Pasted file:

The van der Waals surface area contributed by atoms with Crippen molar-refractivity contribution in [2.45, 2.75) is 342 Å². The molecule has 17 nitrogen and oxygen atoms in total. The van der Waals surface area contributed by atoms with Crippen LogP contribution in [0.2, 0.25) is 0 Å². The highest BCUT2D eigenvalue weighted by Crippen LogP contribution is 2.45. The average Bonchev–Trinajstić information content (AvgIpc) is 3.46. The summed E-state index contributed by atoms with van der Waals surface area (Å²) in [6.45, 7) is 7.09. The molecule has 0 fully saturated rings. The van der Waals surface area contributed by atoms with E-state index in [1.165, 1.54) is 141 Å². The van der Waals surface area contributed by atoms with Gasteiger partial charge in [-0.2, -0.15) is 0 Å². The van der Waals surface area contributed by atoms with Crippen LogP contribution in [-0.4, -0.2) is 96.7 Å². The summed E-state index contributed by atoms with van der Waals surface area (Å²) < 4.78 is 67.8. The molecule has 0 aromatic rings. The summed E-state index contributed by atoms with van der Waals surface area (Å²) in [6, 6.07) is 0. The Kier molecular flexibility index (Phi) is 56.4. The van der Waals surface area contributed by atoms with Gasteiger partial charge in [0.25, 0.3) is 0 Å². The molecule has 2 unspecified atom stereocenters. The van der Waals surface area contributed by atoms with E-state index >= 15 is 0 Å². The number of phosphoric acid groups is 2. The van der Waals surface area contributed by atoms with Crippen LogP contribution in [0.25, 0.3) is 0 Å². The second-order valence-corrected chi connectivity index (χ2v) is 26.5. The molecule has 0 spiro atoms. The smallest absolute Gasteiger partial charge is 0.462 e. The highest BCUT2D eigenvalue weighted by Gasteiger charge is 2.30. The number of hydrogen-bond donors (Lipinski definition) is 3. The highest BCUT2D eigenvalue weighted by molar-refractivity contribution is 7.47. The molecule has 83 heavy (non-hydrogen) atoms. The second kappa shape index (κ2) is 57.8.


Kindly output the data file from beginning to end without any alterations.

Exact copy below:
The van der Waals surface area contributed by atoms with Crippen molar-refractivity contribution in [2.45, 2.75) is 342 Å². The molecule has 17 nitrogen and oxygen atoms in total. The van der Waals surface area contributed by atoms with Crippen LogP contribution in [0.2, 0.25) is 0 Å². The highest BCUT2D eigenvalue weighted by Crippen LogP contribution is 2.45. The average Bonchev–Trinajstić information content (AvgIpc) is 3.46. The summed E-state index contributed by atoms with van der Waals surface area (Å²) in [6.45, 7) is 7.09. The molecule has 0 fully saturated rings. The van der Waals surface area contributed by atoms with E-state index in [1.165, 1.54) is 141 Å². The van der Waals surface area contributed by atoms with Gasteiger partial charge in [-0.2, -0.15) is 0 Å². The van der Waals surface area contributed by atoms with Crippen LogP contribution in [-0.4, -0.2) is 96.7 Å². The summed E-state index contributed by atoms with van der Waals surface area (Å²) < 4.78 is 67.8. The molecule has 0 aromatic rings. The summed E-state index contributed by atoms with van der Waals surface area (Å²) in [6, 6.07) is 0. The Kier molecular flexibility index (Phi) is 56.4. The van der Waals surface area contributed by atoms with Gasteiger partial charge in [0.25, 0.3) is 0 Å². The molecule has 2 unspecified atom stereocenters. The van der Waals surface area contributed by atoms with E-state index >= 15 is 0 Å². The number of phosphoric acid groups is 2. The van der Waals surface area contributed by atoms with Crippen LogP contribution in [0.25, 0.3) is 0 Å². The second-order valence-corrected chi connectivity index (χ2v) is 26.5. The molecule has 0 spiro atoms. The smallest absolute Gasteiger partial charge is 0.462 e. The highest BCUT2D eigenvalue weighted by Gasteiger charge is 2.30. The number of hydrogen-bond donors (Lipinski definition) is 3. The highest BCUT2D eigenvalue weighted by molar-refractivity contribution is 7.47. The molecule has 83 heavy (non-hydrogen) atoms. The second kappa shape index (κ2) is 57.8.